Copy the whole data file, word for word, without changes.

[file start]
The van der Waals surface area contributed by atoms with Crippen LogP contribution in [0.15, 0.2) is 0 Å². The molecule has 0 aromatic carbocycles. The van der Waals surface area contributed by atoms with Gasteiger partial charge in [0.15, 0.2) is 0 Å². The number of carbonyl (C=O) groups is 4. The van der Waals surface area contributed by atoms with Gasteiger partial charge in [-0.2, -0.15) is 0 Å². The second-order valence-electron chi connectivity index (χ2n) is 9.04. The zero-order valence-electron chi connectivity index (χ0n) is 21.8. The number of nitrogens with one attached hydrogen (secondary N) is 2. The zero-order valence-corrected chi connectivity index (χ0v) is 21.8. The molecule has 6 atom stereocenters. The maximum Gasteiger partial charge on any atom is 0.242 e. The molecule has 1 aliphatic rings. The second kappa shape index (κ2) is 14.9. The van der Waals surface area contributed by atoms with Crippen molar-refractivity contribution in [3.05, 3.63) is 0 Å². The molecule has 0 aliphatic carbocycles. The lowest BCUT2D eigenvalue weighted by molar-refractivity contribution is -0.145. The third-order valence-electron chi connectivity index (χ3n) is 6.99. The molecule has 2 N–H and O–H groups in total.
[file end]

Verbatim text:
The van der Waals surface area contributed by atoms with Crippen LogP contribution in [0.15, 0.2) is 0 Å². The molecule has 0 aromatic carbocycles. The van der Waals surface area contributed by atoms with Gasteiger partial charge in [0.15, 0.2) is 0 Å². The number of carbonyl (C=O) groups is 4. The van der Waals surface area contributed by atoms with Gasteiger partial charge in [-0.2, -0.15) is 0 Å². The second-order valence-electron chi connectivity index (χ2n) is 9.04. The zero-order valence-electron chi connectivity index (χ0n) is 21.8. The number of nitrogens with one attached hydrogen (secondary N) is 2. The zero-order valence-corrected chi connectivity index (χ0v) is 21.8. The molecule has 6 atom stereocenters. The maximum Gasteiger partial charge on any atom is 0.242 e. The molecule has 1 aliphatic rings. The second kappa shape index (κ2) is 14.9. The van der Waals surface area contributed by atoms with Crippen molar-refractivity contribution in [3.05, 3.63) is 0 Å². The molecule has 0 aliphatic carbocycles. The lowest BCUT2D eigenvalue weighted by molar-refractivity contribution is -0.145. The third-order valence-electron chi connectivity index (χ3n) is 6.99. The molecule has 2 N–H and O–H groups in total.